Saturday, May 21, 2011

Guido of Toledo: A Refugee to Riches Story

The “rags to riches” story is common in American folklore. But a man with the improbable name of Guido Marx followed a “refugee to riches” road as a whiskey and wine merchant that led him eventually to becoming the mayor of Toledo, Ohio, and an American ambassador.

Guido’s story begins in 1827 when he was born in Carlsrule, Germany. Educated there, he worked in his father’s store, learned the export-import business, and studied art in Paris. More important, when he was 21 he and a brother, Emil, became revolutionaries, fighting for German political rights against Prussian authoritarianism. The Revolution of 1848 was crushed.  As participants were being arrested and executed, the brothers fled to the United States. They were part of a German refugee group known in history as the “Forty-Eighters.”

After settling first in Wood County, Ohio, the Marx brothers in 1851 moved to Toledo where they opened a grocery store. As the store prospered, Guido became restless for new challenges. He convinced a third brother, Joseph, to leave Germany in 1853 and help him begin the first German language newspaper in Toledo, called the Ohio Staats-Zeitung. At first a weekly, by 1857 the newspaper went daily and changed its name to the Toledo Express.

In the meantime Guido in 1853 had married Elizabeth Brehm, six years his junior. She had been born in Hessia, Germany, and brought to Toledo as a baby. The couple would have 13 children, of whom 11 lived to maturity. A Republican and strong supporter of Abraham Lincoln, Guido was becoming known outside Germanic circles for his newspaper articles and business acumen.

Still restless, in 1860 Guido sold his grocery interests and bought a partnership in a whiskey “rectifying” and wholesale liquor business -- the oldest and largest in Toledo. Named the R. Brand & Company and located at 30 Monroe St, it had been founded in 1850 by another German immigrant, Rudolph Brand. After Brand’s death five years later, in partnership with Rudolph’s nephew, Guido took over the firm. He wasted little time in expanding the business, traveling to Germany, Spain, France and Hungary to begin the import of European wines. He also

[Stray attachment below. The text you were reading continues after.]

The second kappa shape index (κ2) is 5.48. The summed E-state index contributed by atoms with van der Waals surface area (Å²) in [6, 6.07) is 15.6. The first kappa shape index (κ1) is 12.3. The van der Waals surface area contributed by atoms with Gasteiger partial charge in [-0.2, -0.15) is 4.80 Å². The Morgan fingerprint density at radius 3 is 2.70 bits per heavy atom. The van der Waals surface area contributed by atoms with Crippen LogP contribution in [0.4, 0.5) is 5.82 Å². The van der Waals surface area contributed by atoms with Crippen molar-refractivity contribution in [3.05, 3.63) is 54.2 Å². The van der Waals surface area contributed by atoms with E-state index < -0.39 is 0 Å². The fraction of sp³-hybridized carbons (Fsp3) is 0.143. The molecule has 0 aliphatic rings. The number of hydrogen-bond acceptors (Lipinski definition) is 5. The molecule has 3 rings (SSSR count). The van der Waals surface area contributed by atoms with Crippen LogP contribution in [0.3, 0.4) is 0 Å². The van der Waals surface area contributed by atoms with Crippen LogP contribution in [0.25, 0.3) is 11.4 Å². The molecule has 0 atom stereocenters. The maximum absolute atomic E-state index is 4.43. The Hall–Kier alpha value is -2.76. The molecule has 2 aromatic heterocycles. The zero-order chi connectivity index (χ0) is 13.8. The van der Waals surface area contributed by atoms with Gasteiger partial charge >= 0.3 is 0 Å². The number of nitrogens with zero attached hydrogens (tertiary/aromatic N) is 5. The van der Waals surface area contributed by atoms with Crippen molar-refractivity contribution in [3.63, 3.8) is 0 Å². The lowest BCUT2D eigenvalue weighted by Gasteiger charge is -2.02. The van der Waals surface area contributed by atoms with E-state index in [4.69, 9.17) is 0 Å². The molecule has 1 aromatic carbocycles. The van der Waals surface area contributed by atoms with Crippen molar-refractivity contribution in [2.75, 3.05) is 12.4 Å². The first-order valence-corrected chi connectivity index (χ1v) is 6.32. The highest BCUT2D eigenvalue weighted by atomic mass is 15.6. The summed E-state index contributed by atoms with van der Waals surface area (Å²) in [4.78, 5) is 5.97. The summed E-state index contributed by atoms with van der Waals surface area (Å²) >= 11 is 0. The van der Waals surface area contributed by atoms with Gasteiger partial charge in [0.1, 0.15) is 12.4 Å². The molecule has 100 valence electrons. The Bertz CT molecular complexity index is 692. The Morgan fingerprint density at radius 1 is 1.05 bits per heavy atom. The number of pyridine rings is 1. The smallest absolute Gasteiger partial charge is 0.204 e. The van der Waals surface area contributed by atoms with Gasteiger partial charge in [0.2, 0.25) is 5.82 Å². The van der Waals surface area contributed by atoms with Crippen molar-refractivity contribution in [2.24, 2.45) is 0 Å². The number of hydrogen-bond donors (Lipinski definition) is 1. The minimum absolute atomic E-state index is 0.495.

promoted Lake Erie wines. In a short time R. Brand & Co. became the largest wine wholesaler west of the Atlantic Coast, eclipsing even Chicago and Cincinnati.

By now wealthy and well-known, the former revolutionary began his American political career in 1869 when he was elected to the Toledo City Council. He subsequently was elected to the Ohio Legislature in 1871 and reelected in 1873. That same year the Governor of Ohio appointed him as the representative of Ohio at the Vienna Austria Exposition of 1873. This was just the first of such appointments. Guido later would be named to the Board of Judges (for alcoholic beverages) at both the Philadelphia International Exposition of 1876 and the Chicago Colombian Exposition of 1893.

In 1875, Guido Marx was elected Mayor of Toledo, serving as the city’s first chief executive of Jewish heritage. It was a time of great mercantile and industrial expansion in that Lake Erie Port. Guido epitomized the go-go spirit by purchasing land at 120-124 St. Clair Street and erecting a spectacular (for the time) four story Italianate style commercial building to house R. Brand & Co. Shown here, it held the whiskey rectifying operation, the Nation’s first U.S. bonded warehouse, and sales offices for wines and liquors.
Of the approximately 4,600 barrels of spirits produced in Toledo in the 1870s, fully one-fourth came from Brand & Co. Its whiskey brands, including Rehmann Rye, Dew Drop Rye, R. Brand Rye, were sold throughout the Midwest and were accounted the first to exploit markets in the Lake Superior region. Adopting an elaborate new letterhead. the firm also began to issue its
products in fancy ceramics. The example shown here bears the mark of the Port Dundas Pottery in Scotland and was issued in both blue and green. The firm also featured a line of giveaway shot and wine glasses advertising its products.

But Guido’s career in public service -- and armed conflict -- had one more chapter. In 1877, President Rutherford B. Hayes appointed him as ambassador to Chile. That landed him squarely in the middle of the so-called “War of the Pacific” which pitted Chile against the combined forces of Peru and Bolivia in land and naval battles, as shown here. In the wake of Chilean victories -- the U.S. had stayed neutral -- he returned to Toledo and resumed running R. Brand & Co.

Guido continued to be appointed to local posts: Ironically for a former revolutionary he served for six years on Toledo’s Police Board. In 1884 he became a member of the Board of Trustees of the University of Toledo. Afflicted by a kidney disease, he died in 1899 at the age of 72 and is buried in Toledo’s Woodland Cemetery. R. Brand, the company he inherited and guided for almost 30 years, was sold to employees and went out of business about 1916 when Ohio voted “Dry.”


Guido Marx, the former German revolutionary who found fortune and fame in Ohio, continues to be remembered in Toledo. The building he had erected on St. Claire Street is on the National Historical Register. Moreover, a fictionalized play of his life was presented in 2009 by a local theater company. The play was entitled: “Guido of Toledo.”

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